Most cabin materials are nice for a subcompact car, though plastics around the shifter are glaringly cheap. The bigger flaw in the Fiesta’s interior quality is that various panels on the dashboard and doors conspicuously don’t line up properly. Automakers that don’t intend to prioritize meticulous assembly simply must do more to hide where their panels meet rather than letting gaps go on display front and center. It can be done.
To be in
The Fiesta’s front seats are flatter and more thinly padded than some competitors’, but they’re still adequately spacious and comfortable over all. Front passengers are treated to both a center armrest and padded armrests on the doors.
Visibility suffers due to the car’s styling, though. The large rear head restraints conveniently pivot downward when not in use, but there’s less glass back there than you’d find in the best competitors.
The bigger loss is farther back in the car, though. The rear seat is the least usable in this class, with passengers needing to wiggle their way in and out and finding literally no foot space for the claimed third passenger, as that area is given over to a cupholder. In the outboard positions, knees just fit into areas carved out from the front seats, and taller adults will need to duck and possibly ride bowed. You don’t have to settle for this just because the Fiesta is a small car; every competitor found more space.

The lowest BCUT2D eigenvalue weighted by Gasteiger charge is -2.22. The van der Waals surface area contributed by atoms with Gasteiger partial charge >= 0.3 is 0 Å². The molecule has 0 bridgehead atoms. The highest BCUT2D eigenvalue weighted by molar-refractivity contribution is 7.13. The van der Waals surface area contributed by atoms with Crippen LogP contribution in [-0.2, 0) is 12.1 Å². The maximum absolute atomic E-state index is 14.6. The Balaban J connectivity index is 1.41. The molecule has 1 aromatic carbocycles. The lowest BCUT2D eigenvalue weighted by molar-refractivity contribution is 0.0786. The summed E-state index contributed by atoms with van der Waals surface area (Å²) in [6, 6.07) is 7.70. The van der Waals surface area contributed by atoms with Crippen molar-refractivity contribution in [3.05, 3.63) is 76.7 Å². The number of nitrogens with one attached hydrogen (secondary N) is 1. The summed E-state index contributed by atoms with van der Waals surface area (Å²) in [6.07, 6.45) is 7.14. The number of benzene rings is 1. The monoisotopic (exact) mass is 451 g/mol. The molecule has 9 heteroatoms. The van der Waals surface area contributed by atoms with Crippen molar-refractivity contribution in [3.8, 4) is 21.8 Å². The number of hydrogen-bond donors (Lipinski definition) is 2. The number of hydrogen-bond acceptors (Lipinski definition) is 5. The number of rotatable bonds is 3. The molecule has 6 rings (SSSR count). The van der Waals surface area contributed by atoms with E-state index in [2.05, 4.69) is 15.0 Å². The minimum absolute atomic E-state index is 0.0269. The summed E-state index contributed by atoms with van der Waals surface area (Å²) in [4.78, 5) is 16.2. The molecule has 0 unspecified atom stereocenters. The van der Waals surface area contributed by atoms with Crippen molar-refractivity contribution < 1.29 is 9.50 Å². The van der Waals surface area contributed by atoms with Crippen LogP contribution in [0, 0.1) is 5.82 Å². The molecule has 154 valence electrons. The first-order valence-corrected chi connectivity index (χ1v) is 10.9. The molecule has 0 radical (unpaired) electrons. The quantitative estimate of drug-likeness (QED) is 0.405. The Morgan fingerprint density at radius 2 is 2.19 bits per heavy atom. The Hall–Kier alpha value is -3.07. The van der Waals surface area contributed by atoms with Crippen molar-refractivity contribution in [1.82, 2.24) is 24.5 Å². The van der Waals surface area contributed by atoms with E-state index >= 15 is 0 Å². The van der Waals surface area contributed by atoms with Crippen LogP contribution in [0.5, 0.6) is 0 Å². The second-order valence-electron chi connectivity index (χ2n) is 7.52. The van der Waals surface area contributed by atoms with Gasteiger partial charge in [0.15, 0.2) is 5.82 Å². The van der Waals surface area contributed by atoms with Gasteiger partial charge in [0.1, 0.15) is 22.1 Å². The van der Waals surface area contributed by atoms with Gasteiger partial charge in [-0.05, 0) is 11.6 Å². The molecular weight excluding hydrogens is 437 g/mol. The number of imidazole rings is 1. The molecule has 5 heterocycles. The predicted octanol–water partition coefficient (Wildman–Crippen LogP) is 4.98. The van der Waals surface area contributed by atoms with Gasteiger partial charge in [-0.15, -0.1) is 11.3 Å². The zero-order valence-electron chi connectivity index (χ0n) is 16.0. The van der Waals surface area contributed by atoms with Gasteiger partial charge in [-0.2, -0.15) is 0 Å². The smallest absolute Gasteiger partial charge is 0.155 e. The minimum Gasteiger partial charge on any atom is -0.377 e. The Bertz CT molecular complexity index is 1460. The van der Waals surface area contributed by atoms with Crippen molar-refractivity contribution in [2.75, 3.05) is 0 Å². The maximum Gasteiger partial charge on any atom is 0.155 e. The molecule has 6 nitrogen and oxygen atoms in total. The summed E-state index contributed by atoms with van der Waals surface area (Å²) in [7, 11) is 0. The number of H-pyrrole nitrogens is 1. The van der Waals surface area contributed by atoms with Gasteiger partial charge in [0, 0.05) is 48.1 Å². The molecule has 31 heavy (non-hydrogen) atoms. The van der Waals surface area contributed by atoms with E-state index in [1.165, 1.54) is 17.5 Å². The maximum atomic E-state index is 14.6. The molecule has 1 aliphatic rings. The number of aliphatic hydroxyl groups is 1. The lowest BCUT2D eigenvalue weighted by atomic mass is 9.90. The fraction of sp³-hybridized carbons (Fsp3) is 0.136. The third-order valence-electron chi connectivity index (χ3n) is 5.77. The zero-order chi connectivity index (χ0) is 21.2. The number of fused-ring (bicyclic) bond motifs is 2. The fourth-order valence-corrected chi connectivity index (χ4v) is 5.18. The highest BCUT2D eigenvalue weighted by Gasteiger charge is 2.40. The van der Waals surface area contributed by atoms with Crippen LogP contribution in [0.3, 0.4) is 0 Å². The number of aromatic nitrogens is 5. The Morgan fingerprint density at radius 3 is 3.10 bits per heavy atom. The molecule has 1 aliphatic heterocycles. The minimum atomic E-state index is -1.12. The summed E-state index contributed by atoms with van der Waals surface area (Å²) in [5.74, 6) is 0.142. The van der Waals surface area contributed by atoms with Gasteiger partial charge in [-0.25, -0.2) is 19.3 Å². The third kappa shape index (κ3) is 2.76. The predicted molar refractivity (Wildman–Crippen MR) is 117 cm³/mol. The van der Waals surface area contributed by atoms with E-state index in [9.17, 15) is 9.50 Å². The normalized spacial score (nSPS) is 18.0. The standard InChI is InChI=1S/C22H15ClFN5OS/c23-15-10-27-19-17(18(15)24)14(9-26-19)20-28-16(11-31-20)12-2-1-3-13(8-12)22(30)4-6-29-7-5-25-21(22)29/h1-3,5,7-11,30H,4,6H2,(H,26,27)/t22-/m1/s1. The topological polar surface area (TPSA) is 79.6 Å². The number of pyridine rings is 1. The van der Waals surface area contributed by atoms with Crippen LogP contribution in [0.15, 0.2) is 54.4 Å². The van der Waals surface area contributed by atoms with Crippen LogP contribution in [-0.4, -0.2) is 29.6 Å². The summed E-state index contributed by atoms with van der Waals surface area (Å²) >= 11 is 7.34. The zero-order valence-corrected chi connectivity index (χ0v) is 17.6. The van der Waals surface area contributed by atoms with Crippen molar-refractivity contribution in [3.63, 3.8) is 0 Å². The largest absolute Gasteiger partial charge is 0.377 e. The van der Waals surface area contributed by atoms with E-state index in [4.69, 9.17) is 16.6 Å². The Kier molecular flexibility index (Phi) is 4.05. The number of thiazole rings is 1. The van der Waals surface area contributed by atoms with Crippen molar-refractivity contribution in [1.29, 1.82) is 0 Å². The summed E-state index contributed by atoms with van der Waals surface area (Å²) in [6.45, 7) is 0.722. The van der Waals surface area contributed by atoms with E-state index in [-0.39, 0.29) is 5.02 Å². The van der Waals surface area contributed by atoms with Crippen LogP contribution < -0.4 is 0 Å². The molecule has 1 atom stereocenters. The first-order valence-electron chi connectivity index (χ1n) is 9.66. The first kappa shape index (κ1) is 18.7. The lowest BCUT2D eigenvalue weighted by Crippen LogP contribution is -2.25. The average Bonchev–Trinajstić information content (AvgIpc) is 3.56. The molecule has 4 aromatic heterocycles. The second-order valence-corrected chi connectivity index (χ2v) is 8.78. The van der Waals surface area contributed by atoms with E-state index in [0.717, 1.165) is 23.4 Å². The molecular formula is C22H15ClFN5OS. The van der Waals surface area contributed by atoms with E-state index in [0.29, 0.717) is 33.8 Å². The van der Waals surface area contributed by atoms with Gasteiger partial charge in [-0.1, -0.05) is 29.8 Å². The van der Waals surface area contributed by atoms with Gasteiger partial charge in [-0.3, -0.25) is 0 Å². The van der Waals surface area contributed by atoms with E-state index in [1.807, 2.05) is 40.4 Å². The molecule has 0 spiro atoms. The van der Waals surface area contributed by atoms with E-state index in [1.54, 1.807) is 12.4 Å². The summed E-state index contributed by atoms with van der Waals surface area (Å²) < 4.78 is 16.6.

Cargo space, too, is lacking. There’s an adequate 14.9 cubic feet of space behind the rear seat, but a small back hatch opening means you have to lift luggage over a high lip and that bulky items may not fit at all. The rear seat rests at a fairly steep angle when folded and doesn’t lie flush with the cargo floor. Ford quotes total cargo space at just 26 cubic feet.
The Fiesta is also available as a four-door sedan. A three-door hatchback is sold in other parts of the world as well but not in the U.S.
Once notable for sharp steering when it was pushed, the Fiesta now has the dulled responses of an ordinary economy car. The ride is a little busy but is less firm over bumps than past Fiestas, a tradeoff designed to boost the car’s mainstream appeal. But ride quality is still nothing special.
Nor is noise suppression, especially from the boomy 120-horsepower 1.6-liter engine. The Fiesta uses a dual-clutch automated manual transmission, in which a computer automatically operates clutch pedals to change gears, to reduce mechanical inefficiency compared to a regular automatic. But Ford has struggled to make this transmission shift as smoothly as a conventional alternative would; this Fiesta stumbled a couple of times during a test drive.